Turned Aside and Become Corrupt


by Wayne S. Walker

      "Every one of them has turned aside; they have together become corrupt.  There is none who does good, no, not one" (Psalm 53:3).  The basic theme of Psalm 53 is the folly of the godless, and it begins with the familiar words, "The fool has said in his heart, ‘There is no God.’  They are corrupt, and have done abominable iniquity; there is none who does good" (verse 1).  The modern atheist absolutely hates this statement because he thinks of himself as the epitome of sophisticated wisdom, but the sad record of atheism, at least in the history of western civilization, bears evidence to the truthfulness of the observation.

     It is in this context that David then says, "God looks down from heaven upon the children of men, to see if there are any who understand, who seek God" (verse 2).  Not all people are atheists, but all responsible people live like those who say, "There is no God," at least one time or another because all have sinned, as Paul notes in Romans 3:23.  Sin is basically a rejection of God and His way, whether in a single act or in a general lifestyle.  In fact, Paul had earlier used Psalm 53:3 (or its parallel passage of Psalm 14:3) in a string of quotations from the Old Testament to give book, chapter, and verse(s) to his assertion.  "They have all turned aside; they have together become unprofitable.  There is none who does good, no, not one" (Romans 3:12).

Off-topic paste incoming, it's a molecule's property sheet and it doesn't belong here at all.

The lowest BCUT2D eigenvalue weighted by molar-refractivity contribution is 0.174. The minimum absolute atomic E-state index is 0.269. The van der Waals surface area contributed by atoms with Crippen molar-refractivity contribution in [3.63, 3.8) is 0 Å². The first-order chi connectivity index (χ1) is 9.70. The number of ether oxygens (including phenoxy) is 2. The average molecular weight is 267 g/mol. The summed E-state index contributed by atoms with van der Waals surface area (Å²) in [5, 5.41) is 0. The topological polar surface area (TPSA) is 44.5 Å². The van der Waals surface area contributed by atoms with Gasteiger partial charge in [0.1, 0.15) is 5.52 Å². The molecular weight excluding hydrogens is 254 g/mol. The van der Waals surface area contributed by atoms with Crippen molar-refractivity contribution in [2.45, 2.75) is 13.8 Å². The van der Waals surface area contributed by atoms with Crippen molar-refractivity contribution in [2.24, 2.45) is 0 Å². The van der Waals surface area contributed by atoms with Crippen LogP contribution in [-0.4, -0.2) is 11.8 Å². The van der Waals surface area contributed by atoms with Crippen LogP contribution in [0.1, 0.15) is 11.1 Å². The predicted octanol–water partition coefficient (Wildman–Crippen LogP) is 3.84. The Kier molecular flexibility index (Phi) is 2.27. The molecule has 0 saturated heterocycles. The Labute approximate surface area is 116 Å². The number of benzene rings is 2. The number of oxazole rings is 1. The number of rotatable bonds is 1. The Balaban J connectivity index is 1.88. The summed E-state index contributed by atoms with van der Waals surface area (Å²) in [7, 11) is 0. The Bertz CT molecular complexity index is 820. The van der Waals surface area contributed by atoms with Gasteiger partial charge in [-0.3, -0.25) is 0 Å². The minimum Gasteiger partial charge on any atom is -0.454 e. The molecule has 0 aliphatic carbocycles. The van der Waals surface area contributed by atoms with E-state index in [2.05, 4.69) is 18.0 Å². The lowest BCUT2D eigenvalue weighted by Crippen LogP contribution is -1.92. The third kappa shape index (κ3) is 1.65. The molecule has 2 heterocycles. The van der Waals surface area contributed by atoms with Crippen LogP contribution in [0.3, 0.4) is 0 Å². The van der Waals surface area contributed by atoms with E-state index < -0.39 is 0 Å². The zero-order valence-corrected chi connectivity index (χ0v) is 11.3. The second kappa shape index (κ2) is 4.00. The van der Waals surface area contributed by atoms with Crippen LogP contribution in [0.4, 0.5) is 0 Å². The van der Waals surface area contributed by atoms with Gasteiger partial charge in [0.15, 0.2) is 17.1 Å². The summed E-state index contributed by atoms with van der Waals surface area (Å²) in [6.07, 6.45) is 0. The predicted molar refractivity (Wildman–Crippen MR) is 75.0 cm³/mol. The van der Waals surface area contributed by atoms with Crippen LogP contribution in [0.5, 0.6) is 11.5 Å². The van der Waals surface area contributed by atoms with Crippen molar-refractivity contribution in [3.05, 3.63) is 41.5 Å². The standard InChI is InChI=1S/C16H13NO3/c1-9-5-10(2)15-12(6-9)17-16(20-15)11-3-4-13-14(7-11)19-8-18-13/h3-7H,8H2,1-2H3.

Of course
, these passages do not explain why all have turned aside and become corrupt.  The Calvinist argues that it is because we are born with a sinful nature, having inherited "original sin" from Adam, and thus cannot help it.  The Bible does not teach this doctrine.  Rather, it says, "Each one is tempted when he is drawn away by his own desires and enticed.  Then, when desire has conceived, it gives birth to sin; and sin, when it is full-grown, brings forth death" (James 1:14-15).  In other words, sin is something that we choose to do, not something that we just happen to have or get (cf. 1 John 3:4).  Thus, because all responsible beings have chosen to sin, there is a sense in which all have turned aside and become corrupt.

     Yes, human beings can do things that are good, even those who are in sin.  However, no responsible person can do absolute good in and of himself and thus be saved on the basis of his absolute goodness.  Any good the heathen or even the atheist might do in life is the result of whatever aspect of "the image of God" remains in him (Genesis 1:27).  Yet, all of us have sinned, and this is why we shall not be saved by our own good works (Ephesians 2:8-9, Titus 3:5).  However, God’s grace offers justification from sin through the blood of Christ to those who trust Him (Romans 3:24-26).  Therefore, because of the love and mercy of God, we, who have turned aside and become corrupt, can choose to do good in meeting God’s conditions for pardon, and thus receive His blessings.


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